Review: It’s All In Your Head: Brain Storms, Gray Matter, and What Makes You You, by Keith Blanchard. Wicked Cow Studios.

Description (from NetGalley)

 

Your brain just wants to be understood. It wants you to know how it works. Well, you’re now holding the key to your brain’s—and, by extension, your own—happiness. This book will unlock a world of deep insights, juicy rewards, and game-changing power.

It’s All In Your Head is the story of what makes up your mind—why you dream, how you form a thought, why lying makes you uncomfortable, how music stirs you, and how religion can reconfigure your brain. This is the ultimate user’s manual to what makes you you. It’s brain science for everyone, with answers to the questions that keep you up at night.

 

Marketing Plan (from NetGalley)

 

The colorful 7.5″×10″ paperback is the centerpiece of a fun, illuminating content franchise—spanning digital, museum, TV, and beyond—devoted to the awesomeness of your brain.

 

TIME Inc. is launching a bookazine into mass channels 10/13/17 completely devoted to It’s All In Your Head. Wicked Cow will announce soon other significant, multimedia adaptations of the book, as well as the author’s speaking tour.

 

My Review:

 

As I have mentioned in some previous reviews, I am a licensed psychotherapist. In recent years, much has been learned about the human brain, and that knowledge has greatly affected the field of psychotherapy. Helping patients to understand some basic information about the brain can be most helpful. One problem encountered is that much of the information available is highly clinical in nature, and difficult for a non-clinician to comprehend.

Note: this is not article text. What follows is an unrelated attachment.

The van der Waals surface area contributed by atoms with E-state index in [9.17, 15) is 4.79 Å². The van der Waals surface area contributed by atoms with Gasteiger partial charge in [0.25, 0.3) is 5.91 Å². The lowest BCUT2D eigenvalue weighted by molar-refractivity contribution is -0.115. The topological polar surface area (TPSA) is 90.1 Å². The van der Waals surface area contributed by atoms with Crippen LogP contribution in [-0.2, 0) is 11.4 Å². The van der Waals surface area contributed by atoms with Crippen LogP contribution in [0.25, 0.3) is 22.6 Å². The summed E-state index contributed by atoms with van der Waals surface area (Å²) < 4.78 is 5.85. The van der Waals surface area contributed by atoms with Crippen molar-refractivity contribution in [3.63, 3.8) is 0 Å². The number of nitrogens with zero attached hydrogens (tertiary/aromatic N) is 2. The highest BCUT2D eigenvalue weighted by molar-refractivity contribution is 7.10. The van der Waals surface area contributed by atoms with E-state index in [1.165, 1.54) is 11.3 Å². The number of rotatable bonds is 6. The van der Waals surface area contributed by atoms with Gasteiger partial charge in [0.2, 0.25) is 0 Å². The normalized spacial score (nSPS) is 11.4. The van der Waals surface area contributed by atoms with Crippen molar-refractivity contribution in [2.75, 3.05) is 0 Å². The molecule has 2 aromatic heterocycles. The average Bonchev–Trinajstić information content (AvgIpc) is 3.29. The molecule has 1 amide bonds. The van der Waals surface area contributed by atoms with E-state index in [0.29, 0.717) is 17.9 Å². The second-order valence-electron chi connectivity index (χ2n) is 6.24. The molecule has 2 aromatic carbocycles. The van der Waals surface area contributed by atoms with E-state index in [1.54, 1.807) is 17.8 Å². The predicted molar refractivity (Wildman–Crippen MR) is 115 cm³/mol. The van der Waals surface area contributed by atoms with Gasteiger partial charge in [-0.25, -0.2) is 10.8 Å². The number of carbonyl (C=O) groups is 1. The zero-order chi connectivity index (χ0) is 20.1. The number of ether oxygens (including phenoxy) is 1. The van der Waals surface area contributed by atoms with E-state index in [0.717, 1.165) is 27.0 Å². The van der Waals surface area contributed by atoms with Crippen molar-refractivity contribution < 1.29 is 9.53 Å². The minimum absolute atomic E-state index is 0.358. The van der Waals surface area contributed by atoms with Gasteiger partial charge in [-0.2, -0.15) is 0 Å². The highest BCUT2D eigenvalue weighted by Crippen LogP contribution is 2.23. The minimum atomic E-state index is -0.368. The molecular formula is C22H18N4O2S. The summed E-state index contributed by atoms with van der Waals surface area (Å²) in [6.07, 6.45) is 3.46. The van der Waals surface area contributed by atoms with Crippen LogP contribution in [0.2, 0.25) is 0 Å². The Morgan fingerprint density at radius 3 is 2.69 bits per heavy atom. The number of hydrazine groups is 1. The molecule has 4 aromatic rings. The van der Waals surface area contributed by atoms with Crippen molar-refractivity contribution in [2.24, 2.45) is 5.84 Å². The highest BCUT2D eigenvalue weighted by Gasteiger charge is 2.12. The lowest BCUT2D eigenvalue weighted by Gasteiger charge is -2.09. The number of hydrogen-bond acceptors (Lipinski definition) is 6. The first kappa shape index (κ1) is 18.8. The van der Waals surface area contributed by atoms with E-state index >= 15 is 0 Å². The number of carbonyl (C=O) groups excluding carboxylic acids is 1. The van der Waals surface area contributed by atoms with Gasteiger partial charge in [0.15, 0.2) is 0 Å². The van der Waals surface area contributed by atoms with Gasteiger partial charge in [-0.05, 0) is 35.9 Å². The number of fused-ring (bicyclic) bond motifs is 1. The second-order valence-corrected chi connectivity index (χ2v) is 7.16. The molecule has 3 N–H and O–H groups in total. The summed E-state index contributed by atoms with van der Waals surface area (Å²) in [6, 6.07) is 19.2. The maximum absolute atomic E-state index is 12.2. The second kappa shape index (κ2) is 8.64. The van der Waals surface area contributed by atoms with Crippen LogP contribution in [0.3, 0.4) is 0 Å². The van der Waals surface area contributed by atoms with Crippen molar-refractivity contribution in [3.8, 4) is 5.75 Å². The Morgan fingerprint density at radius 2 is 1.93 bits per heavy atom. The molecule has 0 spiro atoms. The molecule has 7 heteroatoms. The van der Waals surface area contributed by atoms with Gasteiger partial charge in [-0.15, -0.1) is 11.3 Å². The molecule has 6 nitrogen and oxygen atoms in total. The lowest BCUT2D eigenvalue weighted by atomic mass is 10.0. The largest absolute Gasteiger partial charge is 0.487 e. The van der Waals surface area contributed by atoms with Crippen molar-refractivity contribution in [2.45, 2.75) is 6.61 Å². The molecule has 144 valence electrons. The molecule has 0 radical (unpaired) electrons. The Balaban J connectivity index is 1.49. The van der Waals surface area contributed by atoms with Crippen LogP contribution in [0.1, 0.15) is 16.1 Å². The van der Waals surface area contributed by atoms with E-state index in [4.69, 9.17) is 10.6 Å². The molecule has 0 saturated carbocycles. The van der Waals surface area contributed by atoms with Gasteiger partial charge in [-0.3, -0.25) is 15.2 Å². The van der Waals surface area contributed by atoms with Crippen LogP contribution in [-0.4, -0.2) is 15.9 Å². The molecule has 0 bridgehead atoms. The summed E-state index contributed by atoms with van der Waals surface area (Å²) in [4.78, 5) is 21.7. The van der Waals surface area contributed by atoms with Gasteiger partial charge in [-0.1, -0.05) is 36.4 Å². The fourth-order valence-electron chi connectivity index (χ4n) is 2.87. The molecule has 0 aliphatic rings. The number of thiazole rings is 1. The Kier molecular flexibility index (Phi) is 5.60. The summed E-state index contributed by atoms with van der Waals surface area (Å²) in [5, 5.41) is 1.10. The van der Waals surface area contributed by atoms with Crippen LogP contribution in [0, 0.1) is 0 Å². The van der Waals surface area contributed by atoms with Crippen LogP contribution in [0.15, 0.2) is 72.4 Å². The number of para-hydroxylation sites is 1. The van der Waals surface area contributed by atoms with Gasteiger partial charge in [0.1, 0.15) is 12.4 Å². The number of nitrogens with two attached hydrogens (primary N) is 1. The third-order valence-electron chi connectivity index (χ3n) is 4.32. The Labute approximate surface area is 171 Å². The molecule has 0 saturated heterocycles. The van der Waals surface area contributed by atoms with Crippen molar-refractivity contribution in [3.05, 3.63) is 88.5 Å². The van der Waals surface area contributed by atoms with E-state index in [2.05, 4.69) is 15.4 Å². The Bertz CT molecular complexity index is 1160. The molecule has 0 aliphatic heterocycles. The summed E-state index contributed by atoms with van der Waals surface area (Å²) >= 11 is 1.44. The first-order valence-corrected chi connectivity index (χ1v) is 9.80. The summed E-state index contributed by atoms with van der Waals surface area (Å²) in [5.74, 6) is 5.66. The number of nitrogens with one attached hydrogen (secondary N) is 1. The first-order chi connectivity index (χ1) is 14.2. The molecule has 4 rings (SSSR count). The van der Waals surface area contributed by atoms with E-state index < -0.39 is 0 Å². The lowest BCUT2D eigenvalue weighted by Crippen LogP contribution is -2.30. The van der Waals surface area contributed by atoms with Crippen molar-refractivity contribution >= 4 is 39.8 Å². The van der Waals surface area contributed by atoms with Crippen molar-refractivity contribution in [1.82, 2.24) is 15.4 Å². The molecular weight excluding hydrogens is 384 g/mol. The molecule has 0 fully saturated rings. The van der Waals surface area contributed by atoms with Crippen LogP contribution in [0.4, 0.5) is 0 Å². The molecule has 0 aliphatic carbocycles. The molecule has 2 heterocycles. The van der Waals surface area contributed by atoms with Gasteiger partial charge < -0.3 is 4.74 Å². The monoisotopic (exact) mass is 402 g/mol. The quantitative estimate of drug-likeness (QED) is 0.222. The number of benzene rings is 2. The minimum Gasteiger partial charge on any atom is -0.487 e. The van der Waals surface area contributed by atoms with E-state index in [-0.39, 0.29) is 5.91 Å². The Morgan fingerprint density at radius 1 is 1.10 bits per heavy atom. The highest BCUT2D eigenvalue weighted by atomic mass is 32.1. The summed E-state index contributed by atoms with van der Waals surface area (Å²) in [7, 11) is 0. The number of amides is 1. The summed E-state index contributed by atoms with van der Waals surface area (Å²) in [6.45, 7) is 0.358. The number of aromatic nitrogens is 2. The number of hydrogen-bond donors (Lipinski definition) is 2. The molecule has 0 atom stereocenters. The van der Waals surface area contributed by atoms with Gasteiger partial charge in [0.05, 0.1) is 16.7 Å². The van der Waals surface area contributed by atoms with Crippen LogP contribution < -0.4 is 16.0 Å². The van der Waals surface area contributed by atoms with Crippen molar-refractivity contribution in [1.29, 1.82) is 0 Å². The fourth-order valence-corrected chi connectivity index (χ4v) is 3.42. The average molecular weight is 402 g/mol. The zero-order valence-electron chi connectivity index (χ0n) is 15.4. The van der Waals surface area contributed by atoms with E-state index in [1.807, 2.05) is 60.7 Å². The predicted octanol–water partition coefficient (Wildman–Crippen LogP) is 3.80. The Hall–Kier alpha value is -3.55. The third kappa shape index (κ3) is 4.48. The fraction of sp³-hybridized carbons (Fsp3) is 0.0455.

So, I asked to read and review this book in the hope that it would represent a usable resource I could make available to patients wanting to know more about the brain. And indeed, this book is ideal for that purpose. It is well researched, and written in understandable language.

 

One problem I had with the book I was reviewing was that it was in Kindle format, and on my Kindle it was in black-and-white. There are a good many graphic illustrations and sidebars that appear to be helpful. But in the Kindle edition I was reading, these graphics and sidebars were scrambled in with the text, making it difficult to follow these illustrations. Also, it would appear that some text is in other colors for emphasis, and this did not show up well on my Kindle.

 

Nevertheless, this is a book I can recommend to those who want some basic, understandable information about the brain. I plan to make copies available for my patients.  My thanks to author, publisher, and NetGalley for making this advance copy available to read and review.

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